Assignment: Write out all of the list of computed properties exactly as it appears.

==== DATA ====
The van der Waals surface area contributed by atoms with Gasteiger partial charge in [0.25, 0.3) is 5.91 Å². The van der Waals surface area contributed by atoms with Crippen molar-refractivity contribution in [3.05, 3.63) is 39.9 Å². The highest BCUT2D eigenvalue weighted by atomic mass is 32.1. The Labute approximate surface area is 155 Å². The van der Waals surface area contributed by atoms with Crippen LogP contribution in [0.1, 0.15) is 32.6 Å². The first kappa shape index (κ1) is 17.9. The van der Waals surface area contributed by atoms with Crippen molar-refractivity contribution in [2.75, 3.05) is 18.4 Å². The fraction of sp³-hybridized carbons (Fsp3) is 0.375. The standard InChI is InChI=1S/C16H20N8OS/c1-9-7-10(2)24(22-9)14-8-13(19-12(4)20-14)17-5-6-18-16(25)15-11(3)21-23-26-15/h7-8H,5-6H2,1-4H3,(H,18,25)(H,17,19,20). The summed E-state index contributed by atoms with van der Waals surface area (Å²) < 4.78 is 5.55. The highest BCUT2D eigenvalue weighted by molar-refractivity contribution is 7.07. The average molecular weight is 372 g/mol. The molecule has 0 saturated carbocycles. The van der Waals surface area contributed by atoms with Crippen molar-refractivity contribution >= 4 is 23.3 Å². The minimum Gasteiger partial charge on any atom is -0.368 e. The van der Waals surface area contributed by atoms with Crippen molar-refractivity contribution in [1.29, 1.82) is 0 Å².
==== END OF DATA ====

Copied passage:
The van der Waals surface area contributed by atoms with Gasteiger partial charge in [0.25, 0.3) is 5.91 Å². The van der Waals surface area contributed by atoms with Crippen molar-refractivity contribution in [3.05, 3.63) is 39.9 Å². The highest BCUT2D eigenvalue weighted by atomic mass is 32.1. The Labute approximate surface area is 155 Å². The van der Waals surface area contributed by atoms with Crippen LogP contribution in [0.1, 0.15) is 32.6 Å². The first kappa shape index (κ1) is 17.9. The van der Waals surface area contributed by atoms with Crippen molar-refractivity contribution in [2.75, 3.05) is 18.4 Å². The fraction of sp³-hybridized carbons (Fsp3) is 0.375. The standard InChI is InChI=1S/C16H20N8OS/c1-9-7-10(2)24(22-9)14-8-13(19-12(4)20-14)17-5-6-18-16(25)15-11(3)21-23-26-15/h7-8H,5-6H2,1-4H3,(H,18,25)(H,17,19,20). The summed E-state index contributed by atoms with van der Waals surface area (Å²) < 4.78 is 5.55. The highest BCUT2D eigenvalue weighted by molar-refractivity contribution is 7.07. The average molecular weight is 372 g/mol. The molecule has 0 saturated carbocycles. The van der Waals surface area contributed by atoms with Crippen molar-refractivity contribution >= 4 is 23.3 Å². The minimum Gasteiger partial charge on any atom is -0.368 e. The van der Waals surface area contributed by atoms with Crippen molar-refractivity contribution in [1.29, 1.82) is 0 Å².